Keywords: chondrocytes, CCN family 2/connective tissue growth factor (CCN2/CTGF), BMP signalling, BMP-2, endochondral ossification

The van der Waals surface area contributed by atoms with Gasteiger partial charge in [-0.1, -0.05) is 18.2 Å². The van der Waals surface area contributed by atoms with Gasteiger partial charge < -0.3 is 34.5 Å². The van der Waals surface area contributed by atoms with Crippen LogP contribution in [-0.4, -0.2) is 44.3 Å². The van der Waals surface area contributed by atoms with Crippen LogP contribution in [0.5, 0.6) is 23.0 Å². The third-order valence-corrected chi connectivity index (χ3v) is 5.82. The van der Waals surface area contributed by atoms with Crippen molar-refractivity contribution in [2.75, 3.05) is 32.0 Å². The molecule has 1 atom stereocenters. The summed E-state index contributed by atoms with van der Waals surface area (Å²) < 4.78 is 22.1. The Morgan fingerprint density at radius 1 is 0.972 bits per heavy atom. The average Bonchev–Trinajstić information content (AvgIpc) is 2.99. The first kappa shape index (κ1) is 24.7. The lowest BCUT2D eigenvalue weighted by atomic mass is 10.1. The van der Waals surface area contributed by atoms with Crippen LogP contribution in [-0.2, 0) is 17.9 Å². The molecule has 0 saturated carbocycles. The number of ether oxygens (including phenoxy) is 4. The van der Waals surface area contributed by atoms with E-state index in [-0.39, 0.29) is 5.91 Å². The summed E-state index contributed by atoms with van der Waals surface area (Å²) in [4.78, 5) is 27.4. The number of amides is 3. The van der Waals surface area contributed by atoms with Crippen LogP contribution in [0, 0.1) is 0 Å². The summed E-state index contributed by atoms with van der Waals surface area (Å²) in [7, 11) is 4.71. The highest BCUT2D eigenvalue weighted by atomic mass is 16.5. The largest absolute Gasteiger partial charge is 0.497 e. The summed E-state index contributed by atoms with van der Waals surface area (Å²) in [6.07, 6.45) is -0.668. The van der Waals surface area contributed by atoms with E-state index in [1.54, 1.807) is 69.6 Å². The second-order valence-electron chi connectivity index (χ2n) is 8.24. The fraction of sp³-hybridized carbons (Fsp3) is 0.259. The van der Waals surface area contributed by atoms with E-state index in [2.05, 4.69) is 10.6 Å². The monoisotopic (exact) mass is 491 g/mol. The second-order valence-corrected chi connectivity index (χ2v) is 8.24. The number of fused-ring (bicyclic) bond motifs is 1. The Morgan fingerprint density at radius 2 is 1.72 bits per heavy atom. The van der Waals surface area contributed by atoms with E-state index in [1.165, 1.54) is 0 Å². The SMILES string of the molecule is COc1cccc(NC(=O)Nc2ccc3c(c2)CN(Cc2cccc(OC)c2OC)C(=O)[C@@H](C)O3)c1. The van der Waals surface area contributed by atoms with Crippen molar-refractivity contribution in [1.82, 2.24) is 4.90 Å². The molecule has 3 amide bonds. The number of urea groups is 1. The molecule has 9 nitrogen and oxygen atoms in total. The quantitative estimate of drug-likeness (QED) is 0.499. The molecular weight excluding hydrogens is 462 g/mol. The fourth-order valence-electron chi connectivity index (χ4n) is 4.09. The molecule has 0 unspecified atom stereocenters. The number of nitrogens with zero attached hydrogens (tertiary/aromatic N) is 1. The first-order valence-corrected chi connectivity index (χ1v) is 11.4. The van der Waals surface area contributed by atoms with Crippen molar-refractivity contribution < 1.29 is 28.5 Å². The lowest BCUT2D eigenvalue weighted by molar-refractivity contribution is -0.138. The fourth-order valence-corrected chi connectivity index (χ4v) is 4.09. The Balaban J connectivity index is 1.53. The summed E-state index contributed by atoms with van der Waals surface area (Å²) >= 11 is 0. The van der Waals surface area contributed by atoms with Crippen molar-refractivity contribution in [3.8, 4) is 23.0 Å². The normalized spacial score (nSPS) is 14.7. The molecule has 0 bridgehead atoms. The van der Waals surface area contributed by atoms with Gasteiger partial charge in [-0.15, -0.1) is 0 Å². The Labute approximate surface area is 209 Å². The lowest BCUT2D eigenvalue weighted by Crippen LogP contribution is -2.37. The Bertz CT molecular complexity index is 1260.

Endochondral ossification is initiated by the condensation of mesenchymal cells and the subsequent differentiation of them into chondrocytes within the condensates (1, 2). Chondrocytes proliferate and produce many kinds of extracellular matrix (ECM) molecules characteristic of cartilage, such as type II collagen, aggrecan, link proteins and hyaluronate (1, 2). Once embedded in ECM, these cells differentiate into pre-hypertrophic and hypertrophic chondrocytes (1, 2). Hypertrophic chondrocytes, in which cell growth is arrested, eventually mineralize the surrounding matrices, allowing the invasion of blood vessels and osteoblasts (1, 2). Finally, the cartilage is replaced by bone. In this differentiation process, a number of growth factors, such as transforming growth factor (TGF)-β (3), insulin-like growth factor (IGF, 4), bone morphogenetic proteins (BMPs, 5) and CCN family 2/connective tissue growth factor (CCN2) have been implicated (6). Among them, CCN2 is highly expressed in the pre-hypertrophic region of growth plate (6). As a member of the CCN family, it consists of four distinct structural modules, i.e. insulin-like growth factor binding protein-like (IGFBP), von Willebrand type C repeat (VWC), thrombospondin type 1 repeat (TSP1) and carboxy-terminal cysteine knot (CT). Also, CCN2 promotes multiple steps of the endochondral ossification, such as proliferation, maturation and hypertrophy of chondrocytes (6, 7). In addition, we reported earlier that CCN2 functions to maintain the integrity of the cartilage tissues in vivo (8). These findings suggest that CCN2 plays a very important role in chondrocyte metabolism. In fact, it has been reported that Ccn2-deficient mice die soon after birth, as a result of, at least in part, severe skeletal abnormalities associated with impaired endochondral ossification (9). These and other findings indicate that CCN2 is an essential growth factor for regulation of the proliferation, maturation and hypertrophy of chondrocytes (7, 9). Recently, it was reported that CCN2 interacted with many growth factors critically involved in cartilage metabolism, such as TGF-β, BMP-4 (10), and vascular endothelial growth factor (VEGF, 11) and that CCN2 modified the activity of each growth factor. Therefore, CCN2 may control the network of growth factors during endochondral ossification; and thus it may be called a ‘signal conductor’ with novel functions.